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Kiernan is the author of several novels, including World Fantasy and Shirley Jackson award-nominated The Red Tree and the Nebula and Bram Stoker award-nominated The Drowning Girl: A Memoir. She is a very prolific short-story author. Kiernan was recently proclaimed “One of our essential dark fantasy authors” by the New York Times. She has been named H.P Lovecraft’s spiritual granddaughter.

 

You can read House Under the Sea online at Nightmare Magazine.

Stop by Kiernan’s journal website for more insights to this author.

Visit Bookslut.com for an interview with Kiernan.

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There are plenty of modern women authors to choose from in this anthology of Lovecraft Unbound, and most of the stories are pretty amazing.  I especially enjoyed The Crevasse by Dale Bailey and Nathan Ballingrud (although not women writers, this story is compelling, remarkably atmospheric, and brilliantly written).

 

 

 

 

For a few more women writers in the Lovecraftian style, go to LovecraftEzine.com, and you’ll find a post of their Top Five Women Lovecraftian Authors.

 

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H.P. Lovecraft  (1890-1937.) is considered the world’s greatest horror and sci-fi writers. He is most famous for his The Call of Cthulhu and The Case of Charles Dexter Ward. He coined the literary terms, “cosmicism” or “cosmic horror.”  You can watch a short bio on YouTube.com.

 

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Don’t forget to view the INDEX above of more free Tales of Terror. This is a compendium of over 170 short stories by over 100 master storytellers of mystery,  supernatural, horror, and ghost stories.

Join me in reading one short story every week!

Comments are welcome.

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Other Reading Web Sites to Visit

Books & Such   Bibliophilica    Lovecraft Ezine     HorrorAddicts.net  

Horror Novel Reviews    HorrorSociety.com     

Monster Librarian     HorrorNews.net     HorrorTalk.com 

 Rob Around Books      The Story Reading Ape Blog

For Authors/Writers:  The Writer Unboxed

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Filed under Book Reviews, fiction, horror, horror blogs, Reading Fiction, short stories, short story blogs, supernatural thrillers, tales of terror, Women In Horror, Women in Horror Month

Writing is Survival. Ray Bradbury’s Zen

Ray Bradbury’s Zen in the Art of Writing

Book Review and Commentary  February 11, 2016

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So, how’s your literary cosmos been lately? Need a boost? Ray Bradbury’s Zen in the Art of Writing was published in 1996, but the wisdom here is timeless. The creative side to writing fiction, the joy, the muse, the long road ahead that Bradbury explores in these chapters will inspire and cheer you.

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Bradbury asks, what does writing teach us? “To be alive!” Yeah, and his energy is on every page of this book. Zest, gusto, excitement! He echoes what Stephen King says about writing fast and furious in a heat. Bradbury advises “The faster you blurt, the more swiftly you write, the more honest you are.” No self-conscious writing now; honesty is the key to real stories. He wants us to leap upon the truth.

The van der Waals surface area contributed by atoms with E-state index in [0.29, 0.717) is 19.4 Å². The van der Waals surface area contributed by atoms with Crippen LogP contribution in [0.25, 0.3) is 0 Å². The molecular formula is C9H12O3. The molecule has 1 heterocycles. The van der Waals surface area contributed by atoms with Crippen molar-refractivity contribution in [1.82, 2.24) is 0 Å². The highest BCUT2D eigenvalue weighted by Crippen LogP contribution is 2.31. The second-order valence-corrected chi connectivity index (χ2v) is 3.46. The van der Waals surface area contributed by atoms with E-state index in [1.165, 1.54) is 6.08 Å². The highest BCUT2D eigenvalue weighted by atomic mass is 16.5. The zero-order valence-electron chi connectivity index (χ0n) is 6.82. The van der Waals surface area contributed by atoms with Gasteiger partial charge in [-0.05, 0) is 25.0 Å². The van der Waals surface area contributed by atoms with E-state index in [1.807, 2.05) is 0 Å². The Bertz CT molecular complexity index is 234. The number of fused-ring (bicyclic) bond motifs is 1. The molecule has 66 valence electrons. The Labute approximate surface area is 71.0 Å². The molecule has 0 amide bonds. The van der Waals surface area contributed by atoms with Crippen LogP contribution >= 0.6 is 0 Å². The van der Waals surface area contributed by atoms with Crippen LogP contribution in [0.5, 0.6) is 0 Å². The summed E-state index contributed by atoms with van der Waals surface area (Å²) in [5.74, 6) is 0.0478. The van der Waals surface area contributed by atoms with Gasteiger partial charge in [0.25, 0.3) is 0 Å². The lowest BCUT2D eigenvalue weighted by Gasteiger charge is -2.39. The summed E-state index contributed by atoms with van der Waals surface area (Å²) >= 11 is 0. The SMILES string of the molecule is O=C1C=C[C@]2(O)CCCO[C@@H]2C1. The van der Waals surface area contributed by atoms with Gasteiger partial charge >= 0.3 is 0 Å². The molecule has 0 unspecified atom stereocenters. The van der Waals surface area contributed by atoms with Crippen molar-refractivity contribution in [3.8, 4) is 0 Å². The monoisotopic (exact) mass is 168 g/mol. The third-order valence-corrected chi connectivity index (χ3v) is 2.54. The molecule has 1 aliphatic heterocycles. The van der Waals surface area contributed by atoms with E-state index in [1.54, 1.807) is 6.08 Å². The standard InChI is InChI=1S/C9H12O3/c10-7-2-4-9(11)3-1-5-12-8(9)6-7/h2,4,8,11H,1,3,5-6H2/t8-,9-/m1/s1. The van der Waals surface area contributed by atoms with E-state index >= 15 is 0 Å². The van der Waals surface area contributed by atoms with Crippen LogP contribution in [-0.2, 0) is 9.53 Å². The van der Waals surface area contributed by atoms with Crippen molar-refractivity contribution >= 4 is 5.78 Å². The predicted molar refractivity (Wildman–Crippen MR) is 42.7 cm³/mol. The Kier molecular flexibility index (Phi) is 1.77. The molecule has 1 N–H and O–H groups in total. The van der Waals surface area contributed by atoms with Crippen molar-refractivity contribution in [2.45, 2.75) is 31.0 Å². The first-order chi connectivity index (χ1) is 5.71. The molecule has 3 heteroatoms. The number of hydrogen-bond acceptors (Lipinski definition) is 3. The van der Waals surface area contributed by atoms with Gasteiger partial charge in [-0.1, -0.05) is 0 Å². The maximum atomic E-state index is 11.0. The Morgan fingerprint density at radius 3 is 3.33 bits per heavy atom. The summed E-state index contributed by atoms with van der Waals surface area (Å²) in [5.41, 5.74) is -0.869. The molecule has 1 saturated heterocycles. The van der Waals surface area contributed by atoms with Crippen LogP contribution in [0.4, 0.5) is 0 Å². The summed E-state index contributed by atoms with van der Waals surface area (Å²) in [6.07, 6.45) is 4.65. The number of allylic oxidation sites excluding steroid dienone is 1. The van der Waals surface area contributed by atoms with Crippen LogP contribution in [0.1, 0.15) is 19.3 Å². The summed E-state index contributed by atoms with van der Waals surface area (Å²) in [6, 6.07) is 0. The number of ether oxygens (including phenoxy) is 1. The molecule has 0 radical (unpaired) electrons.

While Bradbury has written hundreds of stories in some forty years, he states that each tale was a way to finding himself. I really liked this idea because writing is a destination and often times the journey is in the dark. From the tone of this book, Bradbury sounds like he is ruthlessly honest with himself.

The Characters

His suggestions about creating characters are simple: “Find a character, like yourself, who will want something or not want something with all his heart. Give him running orders. Shoot him off. Then follow as fast as you can go. The character in his great love or hate, will rush you through to the end of the story.” Hot diggity! I love this idea. Let go of all the controls and have fun. Have you ever let a character just move and speak on the page without directing? That kind of writing can be so exciting.

The Plot

Plot? Oh my, he’d get a big fat F from most traditional writing teachers for this one: “Plot is no more than footprints left in the snow after your characters have run by on their way to incredible destinations. Plot is observed after the fact rather than before. It cannot precede action.” This man totally speaks my language since I never plot my novels in the early drafts.

The Muse

And then there’s the Muse. This chapter alone “How to Keep and Feed a Muse” is worth the price of the book. Here the subconscious rules, the mighty intuition. This fantastic storehouse inside us is the source of all creativity. What to feed your muse? Bradbury says to read poetry every day. Dive into books of essays. Don’t be a snob though, help yourself to equal parts trash and treasure. And feed your senses; take long walks and observe and absorb. To keep the Muse you must work regularly, work well, and “stay drunk on writing.” Stay alive!

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If you are thinking you have to slant your stories for the commercial market or slant it for high literary kudos, Bradbury say both directions are wrong and thwart the honesty of the writer and the truth of the story. He names it a lie to write in such a way aimed at being rewarded by money in the commercial market. It is also a lie for the “self-conscious literary” writer to quill a few paragraphs a day imitating the flourishes of Virginia Woolf or Jack Kerouac. Free yourself of literary cant and commercial bias.